Conceptually, I love the idea of a chicken cordon bleu sandwich. I love chicken breast filet, I love the hell out of some ham, and Swiss —- while not the best cheese, necessarily — is still a fine cheese in most circumstances. But the strange thing is, I’m not entirely certain I’ve ever had a chicken cordon bleu sandwich that I actually loved. I guess you could even say that I’ve never had one that chicken cordon bleu my mind. (Ugh. Trust me. I’m as disappointed in myself as you are.)
Anyway, I’d had the original Arby’s iteration more than once in the past, mostly because it’s not something you see often on fast food menus, and I’m a sucker for uncommon menu items. (This is the same reason I can’t wait for Taco Bell’s Grilled Stuft Lobster Burrito, which isn’t a thing, but should be.) Arby’s original CCB was mostly a harmless proposition, but decidedly unspectacular each time. I guess I kept hoping it would get better, which I think is the definition of insanity or something.
Really, it was the chicken’s fault. Crunchy and dull, the quality paled in comparison to the restaurant’s other meats. Large chunks of “breading” hard enough to crack a molar; stringy ropes of flavorless chicken low on flavor but rich in disappointment.
That’s why I was excited to hear that BUTTERMILK entered the equation. Because really, aren’t all the best chickens buttermilked at some point?
Well, it still didn’t work.
It’s not that it was bad, really, it was just that it wasn’t good. The filet itself was bigger, juicier, and meatier than its heavily breaded predecessor, but there was a distinct lack of flavor. It was void of almost any discernible seasoning or spice. It simply existed as a big, hot chunk of meat, content to take up space between the “star top bun” which is, you know, a bun with a star shape cut into the top.
Not that the bun was bad. It also just…existed. It tasted fresh, though, and it was warm, so that was good. (I’ve often found buns to be a problem at my nearest Arby’s.)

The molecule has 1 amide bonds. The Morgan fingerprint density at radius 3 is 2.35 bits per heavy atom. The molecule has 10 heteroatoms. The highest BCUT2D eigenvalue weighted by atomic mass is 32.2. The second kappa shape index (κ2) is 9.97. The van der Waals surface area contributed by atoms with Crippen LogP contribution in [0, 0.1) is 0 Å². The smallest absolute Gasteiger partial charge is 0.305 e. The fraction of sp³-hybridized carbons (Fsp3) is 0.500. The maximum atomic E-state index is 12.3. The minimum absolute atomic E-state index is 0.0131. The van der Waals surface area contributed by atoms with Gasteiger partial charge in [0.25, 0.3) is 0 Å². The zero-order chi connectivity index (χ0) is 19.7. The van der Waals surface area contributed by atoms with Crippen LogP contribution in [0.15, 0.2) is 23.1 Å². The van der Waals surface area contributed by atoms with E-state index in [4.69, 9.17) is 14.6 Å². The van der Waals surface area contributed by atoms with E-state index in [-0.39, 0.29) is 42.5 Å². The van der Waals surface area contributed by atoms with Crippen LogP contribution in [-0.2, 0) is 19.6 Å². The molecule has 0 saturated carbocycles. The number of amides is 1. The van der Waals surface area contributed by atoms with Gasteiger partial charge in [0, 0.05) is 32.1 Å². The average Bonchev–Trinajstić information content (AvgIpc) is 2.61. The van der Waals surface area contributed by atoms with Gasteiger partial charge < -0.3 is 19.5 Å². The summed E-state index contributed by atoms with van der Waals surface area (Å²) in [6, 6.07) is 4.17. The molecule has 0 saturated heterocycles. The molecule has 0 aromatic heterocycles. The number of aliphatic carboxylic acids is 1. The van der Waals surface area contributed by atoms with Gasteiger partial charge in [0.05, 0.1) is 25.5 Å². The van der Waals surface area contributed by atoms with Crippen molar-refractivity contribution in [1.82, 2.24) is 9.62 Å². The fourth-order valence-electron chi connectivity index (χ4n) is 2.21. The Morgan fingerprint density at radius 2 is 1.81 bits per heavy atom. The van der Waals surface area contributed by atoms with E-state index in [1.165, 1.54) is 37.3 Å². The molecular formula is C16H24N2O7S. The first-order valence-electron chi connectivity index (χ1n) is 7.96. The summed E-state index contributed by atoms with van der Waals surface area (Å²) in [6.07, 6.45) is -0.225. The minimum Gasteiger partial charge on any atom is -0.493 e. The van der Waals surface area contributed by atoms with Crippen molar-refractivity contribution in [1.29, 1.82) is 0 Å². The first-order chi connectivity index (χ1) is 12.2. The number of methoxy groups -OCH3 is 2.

The closest thing to a true star on this sandwich was actually what they refer to as “thinly sliced pit-smoked ham.” It was plentiful and, when removed from the totality of the sandwich, a decent balance of smoky and sweet.
There was a nice slice of Swiss cheese — real Swiss cheese, not the White American that fast food barons typically try to sell you — but it sorta got lost in the mix. The mayonnaise was appropriately applied and provided a bit of needed tang, trying in vain to make up for the tasteless chicken breast.
Sadly, it just wasn’t enough.
Overall, it doesn’t seem that buttermilk is bringing enough to the party on Arby’s new chicken sandwiches. And that’s a shame. I was really hoping I’d found the chicken cordon bleu of my dreams, but it’s pretty clear that my quest must continue. (Or I can, you know, just go to Chick-fil-A and get a consistently tasty chicken sandwich without the bells and whistles.)
(Nutrition Facts – 690 calories, 310 calories from fat, 35 grams of fat, 10 grams of saturated fat, 0 grams of trans fat, 110 milligrams of cholesterol, 2000 milligrams of sodium, 53 grams of carbohydrates, 1 grams of dietary fiber, 7 grams of sugar, and 41 grams of protein.)
Purchased Price: $5.69 (sandwich only)
Rating: 4 out of 10
Pros: Ham was inoffensive. It was served super-hot, but I mean, there’s no guarantee that yours will be.
Cons: Bland, flavorless buttermilk chicken. Uninspired. The whole thing felt a little like they were going through the motions. Oh, one of the least healthy options on the Arby’s menu in terms of calories from fat, saturated fat, cholesterol and sodium.